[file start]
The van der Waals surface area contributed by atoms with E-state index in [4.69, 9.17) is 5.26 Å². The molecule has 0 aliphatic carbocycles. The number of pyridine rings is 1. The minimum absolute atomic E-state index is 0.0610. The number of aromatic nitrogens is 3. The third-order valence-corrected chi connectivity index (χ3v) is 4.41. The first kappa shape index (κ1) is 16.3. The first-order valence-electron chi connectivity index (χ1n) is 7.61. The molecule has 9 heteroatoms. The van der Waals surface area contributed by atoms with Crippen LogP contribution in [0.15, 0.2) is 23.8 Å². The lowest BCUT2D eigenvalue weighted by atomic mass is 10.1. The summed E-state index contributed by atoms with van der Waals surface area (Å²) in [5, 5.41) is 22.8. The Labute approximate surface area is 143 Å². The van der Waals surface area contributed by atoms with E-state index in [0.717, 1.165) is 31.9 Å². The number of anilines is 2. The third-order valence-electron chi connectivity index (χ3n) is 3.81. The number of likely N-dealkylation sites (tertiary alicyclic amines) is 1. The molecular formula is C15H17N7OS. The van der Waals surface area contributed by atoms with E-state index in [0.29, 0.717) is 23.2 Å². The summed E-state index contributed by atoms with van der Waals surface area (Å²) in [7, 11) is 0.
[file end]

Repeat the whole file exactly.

The van der Waals surface area contributed by atoms with E-state index in [4.69, 9.17) is 5.26 Å². The molecule has 0 aliphatic carbocycles. The number of pyridine rings is 1. The minimum absolute atomic E-state index is 0.0610. The number of aromatic nitrogens is 3. The third-order valence-corrected chi connectivity index (χ3v) is 4.41. The first kappa shape index (κ1) is 16.3. The first-order valence-electron chi connectivity index (χ1n) is 7.61. The molecule has 9 heteroatoms. The van der Waals surface area contributed by atoms with Crippen LogP contribution in [0.15, 0.2) is 23.8 Å². The lowest BCUT2D eigenvalue weighted by atomic mass is 10.1. The summed E-state index contributed by atoms with van der Waals surface area (Å²) in [5, 5.41) is 22.8. The Labute approximate surface area is 143 Å². The van der Waals surface area contributed by atoms with E-state index in [0.717, 1.165) is 31.9 Å². The number of anilines is 2. The third-order valence-electron chi connectivity index (χ3n) is 3.81. The number of likely N-dealkylation sites (tertiary alicyclic amines) is 1. The molecular formula is C15H17N7OS. The van der Waals surface area contributed by atoms with E-state index in [0.29, 0.717) is 23.2 Å². The summed E-state index contributed by atoms with van der Waals surface area (Å²) in [7, 11) is 0.